In 635 AD, the invasion of the Arabs begins, leading to the Arab and Mameluke period (635 – 1516 AD), during which, the coastal cities develop even more. This is a turbulent era with successive changes of power among the Umayyads, the Abbasids, the Fatimids, the Seljuks, the Ayyubids, and the Mamluks, with a 200-year ruling presence of the Crusaders as well. This era ends with the Mamelukes in power who, among other things, are great builders, leaving behind many mosques, madrasas, khans, and hammams.
Presentation of some of the most beautiful exhibits of the museum
Among all the precious artefacts that represent the various aspects of life in each of the seven periods above, four categories attracted most of my attention.
As soon as a visitor enters the museum, she is overwhelmed by the imposing presence of several magnificent sarcophagi, which, despite their initial purpose of existence, do not emanate a morbid ambience but, instead, stand as a majestic link between life and death, or past and present.
The museum hosts one of the most spectacular and rich collections of Roman mosaics I have seen. Many of them were found in Byblos, Baalbek, Beirut, and Tyr. Below are some indicative examples.
The figurines of Gods and ex-Votos
The fame of Byblos is closely linked to the discovery, some fifty years ago, of numerous ex-votos presented to Baalat Gebal and the warrior god worshipped in the Obelisk Temple. Bronze and faience figurines – some of which represent gods wearing a helmet and a loincloth – as well as ceremonial weapons and jewellery were hidden by the priests under the temple floor and were often placed in jars. Similar offerings were also discovered in the sanctuary of Kamed el Loz. Today, these figurines stand as an eternal symbol of Lebanon, echoing their Phoenician inheritance.
The Phoenician inscriptions
From the 1st millennium BC, Phoenician alphabet, comprising of 22 consonants, revolutionised the writing systems previously used and gave birth to the Greek alphabet (the Greeks were using, until then, the Linear A and B for their written records). The inscriptions found on most sarcophagi and tombstones are a plea not disturb the peaceful sleep of the dead.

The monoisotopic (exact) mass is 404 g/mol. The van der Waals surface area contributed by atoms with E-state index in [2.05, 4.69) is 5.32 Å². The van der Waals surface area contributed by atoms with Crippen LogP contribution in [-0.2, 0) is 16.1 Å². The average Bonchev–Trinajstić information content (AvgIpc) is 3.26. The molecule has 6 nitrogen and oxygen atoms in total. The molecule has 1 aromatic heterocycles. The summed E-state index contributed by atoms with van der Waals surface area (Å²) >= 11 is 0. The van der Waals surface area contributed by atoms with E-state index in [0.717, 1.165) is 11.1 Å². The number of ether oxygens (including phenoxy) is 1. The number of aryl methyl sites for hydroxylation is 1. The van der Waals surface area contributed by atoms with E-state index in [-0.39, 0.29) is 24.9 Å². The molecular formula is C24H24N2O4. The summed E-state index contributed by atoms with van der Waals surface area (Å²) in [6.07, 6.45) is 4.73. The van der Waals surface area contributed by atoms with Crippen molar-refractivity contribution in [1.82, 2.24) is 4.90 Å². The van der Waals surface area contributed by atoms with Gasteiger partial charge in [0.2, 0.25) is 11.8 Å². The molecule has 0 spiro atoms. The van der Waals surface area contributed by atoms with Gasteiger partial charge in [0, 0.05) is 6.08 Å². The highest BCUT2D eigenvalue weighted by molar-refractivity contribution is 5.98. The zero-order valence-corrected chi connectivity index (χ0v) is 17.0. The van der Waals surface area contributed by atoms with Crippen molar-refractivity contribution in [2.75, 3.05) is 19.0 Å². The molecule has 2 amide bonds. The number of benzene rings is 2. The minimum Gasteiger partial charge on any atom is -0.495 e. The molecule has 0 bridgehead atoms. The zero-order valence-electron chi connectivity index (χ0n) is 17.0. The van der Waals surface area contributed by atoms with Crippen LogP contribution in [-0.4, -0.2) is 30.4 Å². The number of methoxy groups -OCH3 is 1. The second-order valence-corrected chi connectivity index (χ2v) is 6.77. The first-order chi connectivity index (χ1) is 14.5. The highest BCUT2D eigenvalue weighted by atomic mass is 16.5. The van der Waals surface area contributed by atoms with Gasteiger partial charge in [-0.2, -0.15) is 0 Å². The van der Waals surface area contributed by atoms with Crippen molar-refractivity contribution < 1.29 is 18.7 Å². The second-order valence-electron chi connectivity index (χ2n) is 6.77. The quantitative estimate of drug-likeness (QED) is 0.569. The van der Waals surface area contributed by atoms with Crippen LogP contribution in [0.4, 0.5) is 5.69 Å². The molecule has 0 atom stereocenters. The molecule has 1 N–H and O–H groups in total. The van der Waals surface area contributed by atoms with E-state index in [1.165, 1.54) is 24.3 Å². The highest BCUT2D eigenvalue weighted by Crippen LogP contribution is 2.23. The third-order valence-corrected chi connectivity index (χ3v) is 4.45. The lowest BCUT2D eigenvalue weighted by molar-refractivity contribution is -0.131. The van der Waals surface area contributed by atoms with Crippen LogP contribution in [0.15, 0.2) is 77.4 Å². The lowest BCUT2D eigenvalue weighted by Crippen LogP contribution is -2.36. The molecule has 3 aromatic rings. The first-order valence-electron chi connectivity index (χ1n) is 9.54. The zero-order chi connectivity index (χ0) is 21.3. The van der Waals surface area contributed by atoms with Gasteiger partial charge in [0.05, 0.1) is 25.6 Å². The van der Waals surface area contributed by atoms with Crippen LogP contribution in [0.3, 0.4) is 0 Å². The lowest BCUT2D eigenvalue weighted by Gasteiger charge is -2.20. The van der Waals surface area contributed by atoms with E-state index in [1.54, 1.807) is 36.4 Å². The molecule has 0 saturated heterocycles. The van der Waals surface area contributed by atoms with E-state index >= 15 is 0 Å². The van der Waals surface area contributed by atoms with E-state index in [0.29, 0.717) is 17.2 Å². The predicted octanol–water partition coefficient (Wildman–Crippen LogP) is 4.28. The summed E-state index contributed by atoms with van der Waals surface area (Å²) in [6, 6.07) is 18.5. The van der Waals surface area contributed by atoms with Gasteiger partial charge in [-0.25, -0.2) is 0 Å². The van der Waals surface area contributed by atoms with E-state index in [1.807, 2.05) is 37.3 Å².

The lights had turned off according to their automatic schedule as the museum was closing, and I was still inside the chambers, trying to squeeze an additional minute of exploration through the pages of Lebanon’s ancient history. I climbed the stairs from the basement almost in complete darkness and hurried to reach the exit door where the guards were politely waiting for me, exchanging smiles and “good evening” wishes. On the last second, I turned to look again at the main hall of the museum, the marble of the sarcophagi reflecting the feeble light coming through the door. There was something fresh and eerie in the ambience, something that did not exist a few minutes ago. The exhibits seemed to take a new life of their own, in privacy, away from the curious eyes. During those few seconds, I was given the privilege to connect with the secret magic that unfolds in all museums during the night.
Photos: © Konstantina Sakellariou
To explore Lebanon further, complement this article with A Photo Journey to the Hidden Spirit of Beirut, The Origins of the Citadel fo Raymond de Saint-Gilles, A Bried Description of 12 places to visit outside Beirut, a visit to the St George Cathedral and the Crypt Museum, and Hidden Treasures in the Old City of Tripoli.